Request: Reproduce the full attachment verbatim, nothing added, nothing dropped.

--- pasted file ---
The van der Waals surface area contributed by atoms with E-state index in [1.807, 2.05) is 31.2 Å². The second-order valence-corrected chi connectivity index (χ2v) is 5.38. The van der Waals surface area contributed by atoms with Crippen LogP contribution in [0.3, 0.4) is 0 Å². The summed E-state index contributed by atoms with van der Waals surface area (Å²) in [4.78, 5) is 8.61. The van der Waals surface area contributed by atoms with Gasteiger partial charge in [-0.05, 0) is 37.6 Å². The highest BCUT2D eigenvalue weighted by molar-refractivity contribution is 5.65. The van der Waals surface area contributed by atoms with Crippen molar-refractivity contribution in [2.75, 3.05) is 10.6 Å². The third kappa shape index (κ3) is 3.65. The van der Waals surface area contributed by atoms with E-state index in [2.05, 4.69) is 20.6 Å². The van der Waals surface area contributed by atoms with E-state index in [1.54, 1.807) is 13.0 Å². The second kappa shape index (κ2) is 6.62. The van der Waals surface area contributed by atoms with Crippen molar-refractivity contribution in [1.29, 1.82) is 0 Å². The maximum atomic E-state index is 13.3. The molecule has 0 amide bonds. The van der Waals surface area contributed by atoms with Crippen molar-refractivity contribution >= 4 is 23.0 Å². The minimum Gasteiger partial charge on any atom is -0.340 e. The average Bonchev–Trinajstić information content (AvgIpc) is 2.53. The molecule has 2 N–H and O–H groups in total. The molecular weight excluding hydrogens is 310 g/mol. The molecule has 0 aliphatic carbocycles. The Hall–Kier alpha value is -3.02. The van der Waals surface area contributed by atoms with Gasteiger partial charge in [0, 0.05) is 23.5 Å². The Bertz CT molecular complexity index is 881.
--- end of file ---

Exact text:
The van der Waals surface area contributed by atoms with E-state index in [1.807, 2.05) is 31.2 Å². The second-order valence-corrected chi connectivity index (χ2v) is 5.38. The van der Waals surface area contributed by atoms with Crippen LogP contribution in [0.3, 0.4) is 0 Å². The summed E-state index contributed by atoms with van der Waals surface area (Å²) in [4.78, 5) is 8.61. The van der Waals surface area contributed by atoms with Gasteiger partial charge in [-0.05, 0) is 37.6 Å². The highest BCUT2D eigenvalue weighted by molar-refractivity contribution is 5.65. The van der Waals surface area contributed by atoms with Crippen molar-refractivity contribution in [2.75, 3.05) is 10.6 Å². The third kappa shape index (κ3) is 3.65. The van der Waals surface area contributed by atoms with E-state index in [2.05, 4.69) is 20.6 Å². The van der Waals surface area contributed by atoms with E-state index in [1.54, 1.807) is 13.0 Å². The second kappa shape index (κ2) is 6.62. The van der Waals surface area contributed by atoms with Crippen molar-refractivity contribution in [1.29, 1.82) is 0 Å². The maximum atomic E-state index is 13.3. The molecule has 0 amide bonds. The van der Waals surface area contributed by atoms with Crippen molar-refractivity contribution >= 4 is 23.0 Å². The minimum Gasteiger partial charge on any atom is -0.340 e. The average Bonchev–Trinajstić information content (AvgIpc) is 2.53. The molecule has 2 N–H and O–H groups in total. The molecular weight excluding hydrogens is 310 g/mol. The molecule has 0 aliphatic carbocycles. The Hall–Kier alpha value is -3.02. The van der Waals surface area contributed by atoms with Gasteiger partial charge in [0, 0.05) is 23.5 Å². The Bertz CT molecular complexity index is 881.